Dick * * * *, A Character.

A poem by Thomas Moore

Of various scraps and fragments built,
Borrowed alike from fools and wits,
Dick's mind was like a patchwork quilt,
Made up of new, old, motley bits--
Where, if the Co. called in their shares,
If petticoats their quota got
And gowns were all refunded theirs,
The quilt would look but shy, God wot.

And thus he still, new plagiaries seeking,
Reversed ventriloquism's trick,
For, 'stead of Dick thro' others speaking,
'Twas others we heard speak thro' Dick.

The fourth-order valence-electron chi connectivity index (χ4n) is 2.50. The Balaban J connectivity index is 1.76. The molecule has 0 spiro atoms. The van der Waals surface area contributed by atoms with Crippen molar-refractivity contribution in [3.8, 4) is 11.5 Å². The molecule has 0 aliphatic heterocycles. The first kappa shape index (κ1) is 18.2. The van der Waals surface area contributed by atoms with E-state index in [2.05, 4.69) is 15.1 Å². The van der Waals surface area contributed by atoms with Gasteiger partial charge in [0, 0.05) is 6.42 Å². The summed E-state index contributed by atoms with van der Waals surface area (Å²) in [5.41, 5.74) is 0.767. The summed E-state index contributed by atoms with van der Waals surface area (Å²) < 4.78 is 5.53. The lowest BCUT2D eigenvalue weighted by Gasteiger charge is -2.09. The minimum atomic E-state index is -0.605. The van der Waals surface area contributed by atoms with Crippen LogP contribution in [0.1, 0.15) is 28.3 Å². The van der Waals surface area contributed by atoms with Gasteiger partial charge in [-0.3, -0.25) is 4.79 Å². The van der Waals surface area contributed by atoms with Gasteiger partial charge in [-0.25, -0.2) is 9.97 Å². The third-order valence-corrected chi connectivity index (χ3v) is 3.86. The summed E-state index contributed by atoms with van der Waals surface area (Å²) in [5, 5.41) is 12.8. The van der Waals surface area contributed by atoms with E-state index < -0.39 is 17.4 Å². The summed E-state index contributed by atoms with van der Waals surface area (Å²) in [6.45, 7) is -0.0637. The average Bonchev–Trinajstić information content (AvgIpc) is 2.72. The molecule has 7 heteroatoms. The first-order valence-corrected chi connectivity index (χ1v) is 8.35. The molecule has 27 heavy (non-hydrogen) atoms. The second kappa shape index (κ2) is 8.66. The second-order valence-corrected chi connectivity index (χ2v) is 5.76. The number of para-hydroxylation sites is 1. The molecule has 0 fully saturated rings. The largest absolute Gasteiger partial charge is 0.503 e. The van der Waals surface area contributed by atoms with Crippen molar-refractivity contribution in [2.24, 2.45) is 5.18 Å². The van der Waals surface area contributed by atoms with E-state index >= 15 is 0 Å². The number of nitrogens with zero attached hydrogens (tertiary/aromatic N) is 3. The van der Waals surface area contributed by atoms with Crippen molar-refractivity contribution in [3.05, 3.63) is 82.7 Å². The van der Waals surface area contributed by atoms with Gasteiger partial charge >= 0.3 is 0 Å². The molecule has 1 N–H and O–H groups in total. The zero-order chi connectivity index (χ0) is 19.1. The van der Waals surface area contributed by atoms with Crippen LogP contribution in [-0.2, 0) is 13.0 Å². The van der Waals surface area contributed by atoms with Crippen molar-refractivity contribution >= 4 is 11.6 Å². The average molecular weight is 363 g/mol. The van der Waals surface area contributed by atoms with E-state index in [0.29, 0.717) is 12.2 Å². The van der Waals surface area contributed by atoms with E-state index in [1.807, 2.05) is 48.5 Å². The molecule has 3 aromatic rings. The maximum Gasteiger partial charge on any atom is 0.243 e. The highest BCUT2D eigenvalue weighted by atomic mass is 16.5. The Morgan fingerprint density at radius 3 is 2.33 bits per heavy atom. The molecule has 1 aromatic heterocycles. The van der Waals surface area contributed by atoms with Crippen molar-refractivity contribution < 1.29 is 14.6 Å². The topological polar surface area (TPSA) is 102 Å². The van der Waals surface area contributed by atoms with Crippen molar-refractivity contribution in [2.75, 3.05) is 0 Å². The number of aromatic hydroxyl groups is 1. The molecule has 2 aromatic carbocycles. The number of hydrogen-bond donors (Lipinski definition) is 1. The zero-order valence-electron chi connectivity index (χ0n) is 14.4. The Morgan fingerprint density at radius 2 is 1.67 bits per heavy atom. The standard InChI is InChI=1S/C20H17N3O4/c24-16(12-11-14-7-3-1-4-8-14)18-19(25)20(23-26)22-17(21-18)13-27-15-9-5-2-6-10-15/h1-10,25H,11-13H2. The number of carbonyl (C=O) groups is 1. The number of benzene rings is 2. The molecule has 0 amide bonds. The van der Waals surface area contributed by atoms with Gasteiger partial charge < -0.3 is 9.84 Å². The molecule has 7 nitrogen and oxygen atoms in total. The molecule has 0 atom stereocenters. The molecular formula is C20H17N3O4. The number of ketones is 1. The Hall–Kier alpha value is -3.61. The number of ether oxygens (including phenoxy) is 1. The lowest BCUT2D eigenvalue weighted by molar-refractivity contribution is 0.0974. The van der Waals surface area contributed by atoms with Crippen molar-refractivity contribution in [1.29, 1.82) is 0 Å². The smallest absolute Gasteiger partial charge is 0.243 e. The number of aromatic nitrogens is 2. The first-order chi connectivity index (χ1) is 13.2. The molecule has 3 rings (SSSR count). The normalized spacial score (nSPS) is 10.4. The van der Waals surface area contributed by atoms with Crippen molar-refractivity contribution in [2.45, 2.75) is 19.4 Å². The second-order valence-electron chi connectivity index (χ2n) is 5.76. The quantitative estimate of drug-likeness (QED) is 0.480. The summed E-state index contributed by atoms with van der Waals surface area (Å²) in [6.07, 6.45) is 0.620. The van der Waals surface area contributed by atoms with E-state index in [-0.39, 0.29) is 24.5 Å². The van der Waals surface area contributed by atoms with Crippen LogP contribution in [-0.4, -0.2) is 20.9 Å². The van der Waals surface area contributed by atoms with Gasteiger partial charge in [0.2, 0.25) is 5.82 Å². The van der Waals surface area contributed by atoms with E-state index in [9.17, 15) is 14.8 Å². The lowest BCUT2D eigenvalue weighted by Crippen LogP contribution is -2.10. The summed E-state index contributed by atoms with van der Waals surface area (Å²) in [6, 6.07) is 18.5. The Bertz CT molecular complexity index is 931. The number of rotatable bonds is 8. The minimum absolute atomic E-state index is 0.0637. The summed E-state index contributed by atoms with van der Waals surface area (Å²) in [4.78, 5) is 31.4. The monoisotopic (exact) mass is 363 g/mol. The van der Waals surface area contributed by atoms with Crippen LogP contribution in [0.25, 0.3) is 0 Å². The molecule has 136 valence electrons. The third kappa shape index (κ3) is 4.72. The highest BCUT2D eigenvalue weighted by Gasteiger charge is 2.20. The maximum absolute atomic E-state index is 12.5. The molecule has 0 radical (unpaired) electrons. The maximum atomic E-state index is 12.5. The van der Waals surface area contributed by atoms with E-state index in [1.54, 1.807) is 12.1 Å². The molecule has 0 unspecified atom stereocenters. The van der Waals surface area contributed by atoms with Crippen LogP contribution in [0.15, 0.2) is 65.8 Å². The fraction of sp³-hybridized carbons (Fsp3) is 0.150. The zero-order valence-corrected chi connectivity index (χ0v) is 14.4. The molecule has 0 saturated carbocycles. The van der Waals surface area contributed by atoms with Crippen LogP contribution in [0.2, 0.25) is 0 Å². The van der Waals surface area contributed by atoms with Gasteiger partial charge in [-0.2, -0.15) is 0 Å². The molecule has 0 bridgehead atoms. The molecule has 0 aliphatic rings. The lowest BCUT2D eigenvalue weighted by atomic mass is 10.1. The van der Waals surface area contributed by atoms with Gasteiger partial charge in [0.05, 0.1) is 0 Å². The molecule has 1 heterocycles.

A Tory now, all bounds exceeding,
Now best of Whigs, now worst of rats;
One day with Malthus, foe to breeding,
The next with Sadler, all for brats.

Poor Dick!--and how else could it be?
With notions all at random caught,
A sort of mental fricassee,
Made up of legs and wings of thought--
The leavings of the last Debate, or
A dinner, yesterday, of wits,
Where Dick sate by and, like a waiter,
Had the scraps for perquisites.

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